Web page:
want to go to prison for the rest of his life. After approximately one day of deliberation, the jury returned a verdict of death. Thereafter, the trial court granted a new trial motion as to penalty based upon the giving of an improper commutation instruction. (See People v. Snow, supra, 44 Cal.3d at p. 221.)
The second penalty trial did not fare much better for the defense, which again offered no mitigating evidence, but did submit its guilt phase evidence in support of a lingering doubt defense, which Miller argued to the jury at some length. The second jury, like the first, returned a verdict of death.
In short, from the record of the first trial, it is quite clear that defendant at that time was opposed to the presentation of any case in mitigation, including argument to the jury, and that attorney Miller had to work within those extreme limitations imposed by his client, to whatever extent possible. At the very least we know that Miller was capable of making an appropriate record and demonstrated that he could make a thorough final argument for lingering doubt.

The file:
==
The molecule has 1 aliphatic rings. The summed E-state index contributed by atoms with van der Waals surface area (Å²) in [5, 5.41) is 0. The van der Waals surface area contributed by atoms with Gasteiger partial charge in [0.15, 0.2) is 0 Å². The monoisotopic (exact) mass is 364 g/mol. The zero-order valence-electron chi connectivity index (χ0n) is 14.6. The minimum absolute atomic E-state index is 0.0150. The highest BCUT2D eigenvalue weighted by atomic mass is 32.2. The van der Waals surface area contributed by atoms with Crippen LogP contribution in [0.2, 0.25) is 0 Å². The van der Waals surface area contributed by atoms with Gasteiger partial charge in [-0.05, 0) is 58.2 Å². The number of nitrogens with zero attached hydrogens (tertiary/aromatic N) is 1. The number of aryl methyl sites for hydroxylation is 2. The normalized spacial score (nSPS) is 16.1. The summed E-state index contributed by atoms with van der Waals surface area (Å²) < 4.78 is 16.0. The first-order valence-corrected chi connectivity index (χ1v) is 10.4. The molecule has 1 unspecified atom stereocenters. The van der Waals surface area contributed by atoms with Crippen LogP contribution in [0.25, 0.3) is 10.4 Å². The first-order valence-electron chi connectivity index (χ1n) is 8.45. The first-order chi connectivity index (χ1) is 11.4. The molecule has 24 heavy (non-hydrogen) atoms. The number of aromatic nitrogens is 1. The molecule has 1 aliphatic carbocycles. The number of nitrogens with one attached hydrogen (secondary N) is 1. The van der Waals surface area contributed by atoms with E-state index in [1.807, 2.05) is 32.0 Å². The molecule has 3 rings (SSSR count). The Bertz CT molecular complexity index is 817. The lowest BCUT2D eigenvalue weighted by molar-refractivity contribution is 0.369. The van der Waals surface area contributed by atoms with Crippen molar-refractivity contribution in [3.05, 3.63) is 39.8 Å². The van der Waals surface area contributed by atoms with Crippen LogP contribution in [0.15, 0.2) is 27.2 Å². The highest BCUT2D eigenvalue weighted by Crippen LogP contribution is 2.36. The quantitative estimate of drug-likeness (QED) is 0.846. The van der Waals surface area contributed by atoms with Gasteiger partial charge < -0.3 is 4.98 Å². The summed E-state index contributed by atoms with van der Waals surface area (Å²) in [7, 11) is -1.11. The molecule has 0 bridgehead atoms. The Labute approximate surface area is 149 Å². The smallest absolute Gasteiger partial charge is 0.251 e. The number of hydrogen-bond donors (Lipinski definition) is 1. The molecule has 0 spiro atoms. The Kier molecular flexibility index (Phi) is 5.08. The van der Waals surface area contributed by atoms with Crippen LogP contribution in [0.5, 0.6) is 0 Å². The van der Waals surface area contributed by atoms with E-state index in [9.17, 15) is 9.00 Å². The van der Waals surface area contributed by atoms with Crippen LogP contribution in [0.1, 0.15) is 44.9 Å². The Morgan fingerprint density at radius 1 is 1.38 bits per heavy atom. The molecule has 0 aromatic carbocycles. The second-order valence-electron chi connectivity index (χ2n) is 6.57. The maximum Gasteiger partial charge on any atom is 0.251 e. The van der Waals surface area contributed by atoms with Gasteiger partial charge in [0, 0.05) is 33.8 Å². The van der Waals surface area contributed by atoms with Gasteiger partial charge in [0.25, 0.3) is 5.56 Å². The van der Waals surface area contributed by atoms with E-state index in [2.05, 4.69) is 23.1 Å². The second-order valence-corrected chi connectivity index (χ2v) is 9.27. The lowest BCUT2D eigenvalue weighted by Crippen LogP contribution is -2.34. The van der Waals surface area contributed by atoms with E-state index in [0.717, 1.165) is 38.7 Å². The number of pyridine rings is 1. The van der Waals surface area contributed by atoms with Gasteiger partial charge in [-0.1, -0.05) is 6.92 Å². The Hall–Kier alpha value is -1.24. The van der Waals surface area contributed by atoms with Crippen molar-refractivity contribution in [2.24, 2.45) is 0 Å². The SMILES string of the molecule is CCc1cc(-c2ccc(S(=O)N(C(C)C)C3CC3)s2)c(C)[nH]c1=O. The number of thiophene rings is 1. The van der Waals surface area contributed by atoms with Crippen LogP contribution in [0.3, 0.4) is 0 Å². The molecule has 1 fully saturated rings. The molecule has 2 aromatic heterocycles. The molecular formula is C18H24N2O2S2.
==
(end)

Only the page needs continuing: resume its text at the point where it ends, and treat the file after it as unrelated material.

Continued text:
The course of events at this penalty trial was even more extraordinary. The defense not only rested without making an opening statement, calling any witnesses, introducing any other evidence, or cross-examining any of the prosecution witnesses, but, following the prosecutor’s closing argument, defense counsel announced they would submit the case without any argument. Counsel further refused to tell the court their reasons for this decision. Yet defendant, when asked by the court at one point whether he wanted a new attorney appointed to argue to the jury in his behalf, answered “yes.” Finally, assured by still another attorney, who had earlier in the trial assisted Miller and Maple in presenting a petition for writ of mandate to the Court of Appeal, that the two appointed attorneys were “representing the client’s best interests in their professional judgment,” the trial court accepted their decision not to make a penalty phase argument and submitted the case to the jury.